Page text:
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This brings me to the second principle violated: "Proceed from the simple to the more difficult." The infraction of this, is manifest. Would you compel a child of eight years to lift a hundred-pound weight for the purpose of strengthening his body? Why then do you require him to lift a hundred-pound mental weight for the purpose of strengthening his mind? What would be the effect on the body in the first instance? What, then, must be the effect on the mind in the second?

A very forcible argument against this method occurred in one of our city schools not long since: A class,- most of whom could recite fluently the remarks contained in their books on latitude and longitude,- being asked at what place on the earth's surface there would be no latitude, replied, almost unanimously, "At the poles." Yet most of the class were considered by the teacher well prepared. There was one exception, however, which excited my risibles to a painful degree. A little girl, being asked to give the definition of latitude, replied, "Latitude is distance from the equator neither north or south." This definition, observe, is strictly correct, with the exception of one letter; but the introduction of that one letter, unfortunately, somewhat diminishes its value.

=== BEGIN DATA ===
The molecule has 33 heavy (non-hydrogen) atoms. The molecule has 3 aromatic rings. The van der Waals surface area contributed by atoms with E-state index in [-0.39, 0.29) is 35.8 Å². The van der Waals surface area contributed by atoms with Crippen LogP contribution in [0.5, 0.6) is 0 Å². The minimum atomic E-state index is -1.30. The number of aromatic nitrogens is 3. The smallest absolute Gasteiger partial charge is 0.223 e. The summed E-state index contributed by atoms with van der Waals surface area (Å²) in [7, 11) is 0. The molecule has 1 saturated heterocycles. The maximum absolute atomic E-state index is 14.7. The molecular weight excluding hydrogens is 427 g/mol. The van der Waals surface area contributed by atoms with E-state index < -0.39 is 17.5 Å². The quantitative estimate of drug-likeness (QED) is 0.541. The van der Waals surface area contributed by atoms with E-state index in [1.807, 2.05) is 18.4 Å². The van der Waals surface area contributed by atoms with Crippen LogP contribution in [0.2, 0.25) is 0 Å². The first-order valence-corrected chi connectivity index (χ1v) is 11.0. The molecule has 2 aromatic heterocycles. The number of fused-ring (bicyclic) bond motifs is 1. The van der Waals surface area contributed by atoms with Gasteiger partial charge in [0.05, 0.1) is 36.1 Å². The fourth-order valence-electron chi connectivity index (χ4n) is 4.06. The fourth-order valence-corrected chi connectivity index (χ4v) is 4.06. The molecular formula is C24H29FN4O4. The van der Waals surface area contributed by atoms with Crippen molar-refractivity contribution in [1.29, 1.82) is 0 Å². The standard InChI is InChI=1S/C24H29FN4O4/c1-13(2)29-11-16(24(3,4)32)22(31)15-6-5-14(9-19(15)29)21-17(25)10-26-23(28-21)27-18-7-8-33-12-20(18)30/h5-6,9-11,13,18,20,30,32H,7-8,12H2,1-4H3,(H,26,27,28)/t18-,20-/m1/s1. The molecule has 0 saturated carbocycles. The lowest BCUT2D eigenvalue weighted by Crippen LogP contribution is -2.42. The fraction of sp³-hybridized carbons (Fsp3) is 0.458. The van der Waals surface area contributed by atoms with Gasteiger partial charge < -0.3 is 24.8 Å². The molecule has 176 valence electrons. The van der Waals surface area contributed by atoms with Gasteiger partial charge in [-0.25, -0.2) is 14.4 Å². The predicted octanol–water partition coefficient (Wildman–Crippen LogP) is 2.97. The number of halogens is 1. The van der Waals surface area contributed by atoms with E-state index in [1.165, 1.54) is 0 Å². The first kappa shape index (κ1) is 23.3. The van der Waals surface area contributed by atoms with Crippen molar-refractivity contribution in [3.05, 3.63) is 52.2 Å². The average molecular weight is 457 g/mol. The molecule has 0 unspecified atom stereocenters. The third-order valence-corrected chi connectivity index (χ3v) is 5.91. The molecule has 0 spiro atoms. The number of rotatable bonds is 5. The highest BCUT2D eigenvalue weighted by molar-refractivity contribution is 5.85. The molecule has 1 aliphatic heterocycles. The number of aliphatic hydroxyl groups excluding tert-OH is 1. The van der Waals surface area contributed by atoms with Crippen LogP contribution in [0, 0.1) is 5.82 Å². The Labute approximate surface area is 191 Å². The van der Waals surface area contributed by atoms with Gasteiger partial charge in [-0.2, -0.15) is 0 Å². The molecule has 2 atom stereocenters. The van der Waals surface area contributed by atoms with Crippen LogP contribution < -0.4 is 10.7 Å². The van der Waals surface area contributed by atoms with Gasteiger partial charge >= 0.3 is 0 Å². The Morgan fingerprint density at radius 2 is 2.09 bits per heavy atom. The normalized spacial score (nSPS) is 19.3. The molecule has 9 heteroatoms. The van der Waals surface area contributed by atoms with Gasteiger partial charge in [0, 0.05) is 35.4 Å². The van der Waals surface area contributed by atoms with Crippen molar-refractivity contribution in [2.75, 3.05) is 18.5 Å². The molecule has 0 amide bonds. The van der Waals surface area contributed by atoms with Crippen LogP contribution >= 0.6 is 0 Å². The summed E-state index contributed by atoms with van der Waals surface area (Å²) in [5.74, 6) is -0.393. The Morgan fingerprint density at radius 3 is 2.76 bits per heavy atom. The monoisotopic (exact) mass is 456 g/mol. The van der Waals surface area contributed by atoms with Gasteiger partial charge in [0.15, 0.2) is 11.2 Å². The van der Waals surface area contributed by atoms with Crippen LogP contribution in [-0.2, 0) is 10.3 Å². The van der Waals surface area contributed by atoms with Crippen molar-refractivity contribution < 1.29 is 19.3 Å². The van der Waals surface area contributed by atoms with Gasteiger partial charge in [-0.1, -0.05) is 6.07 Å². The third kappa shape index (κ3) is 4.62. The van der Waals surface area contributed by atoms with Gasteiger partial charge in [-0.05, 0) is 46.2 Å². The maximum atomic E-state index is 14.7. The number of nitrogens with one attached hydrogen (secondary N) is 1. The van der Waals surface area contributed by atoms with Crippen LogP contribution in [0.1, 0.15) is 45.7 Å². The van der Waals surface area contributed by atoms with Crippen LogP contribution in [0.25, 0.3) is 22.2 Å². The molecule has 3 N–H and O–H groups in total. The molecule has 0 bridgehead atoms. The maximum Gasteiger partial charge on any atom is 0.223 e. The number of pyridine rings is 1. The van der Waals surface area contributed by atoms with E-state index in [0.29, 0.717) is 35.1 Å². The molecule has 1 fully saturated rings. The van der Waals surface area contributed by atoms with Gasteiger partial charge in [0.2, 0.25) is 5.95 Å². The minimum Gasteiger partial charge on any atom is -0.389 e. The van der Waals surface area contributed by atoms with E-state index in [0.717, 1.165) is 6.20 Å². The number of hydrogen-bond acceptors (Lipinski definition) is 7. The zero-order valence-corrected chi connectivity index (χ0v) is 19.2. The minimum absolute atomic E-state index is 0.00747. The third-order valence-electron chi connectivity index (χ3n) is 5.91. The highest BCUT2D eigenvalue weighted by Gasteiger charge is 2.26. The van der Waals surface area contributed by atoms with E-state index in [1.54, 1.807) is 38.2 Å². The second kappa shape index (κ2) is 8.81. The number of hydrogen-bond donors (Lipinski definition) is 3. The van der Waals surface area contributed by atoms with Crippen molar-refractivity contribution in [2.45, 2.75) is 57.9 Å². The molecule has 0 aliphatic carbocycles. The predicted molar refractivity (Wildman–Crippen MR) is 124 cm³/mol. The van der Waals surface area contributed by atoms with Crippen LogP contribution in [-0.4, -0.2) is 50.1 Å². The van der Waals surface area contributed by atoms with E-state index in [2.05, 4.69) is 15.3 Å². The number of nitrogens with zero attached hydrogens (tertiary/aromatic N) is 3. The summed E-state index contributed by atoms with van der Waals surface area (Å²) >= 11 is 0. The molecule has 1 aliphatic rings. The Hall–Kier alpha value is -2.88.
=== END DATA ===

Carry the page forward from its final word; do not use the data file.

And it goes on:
Taking it for granted, then, that the principles of Pestalozzi are correct, it is manifest that the arrangement generally adopted in the teaching of geography is unphilosophical and irrational. Now what arrangement can be found which shall not violate any principle, and which shall, the most truly, educate the child? One, it seems to me, which shall proceed from the most simple subjects of physical geography —as being, itself, the simplest of the three branches-through the more extended subjects of political geography, taking up mathematical geography as it is needed. First would come mountains, rivers, lakes, valleys, etc.—all those subjects which may be taught by means of pictures, without reference to maps or globes. Next to these we should wish to take up the more extensive ones of oceans and continents. These, however, cannot be taught by pictures without conveying false ideas of their size, as compared with islands and lakes. A globe, then, is necessary; but before using a globe, the child must understand why it is made of a spherical shape. Here comes in the subject of the form of the earth,- then continents and oceans, next the political divisions of the continents; but, to study these properly, the subject of their representation on maps and globes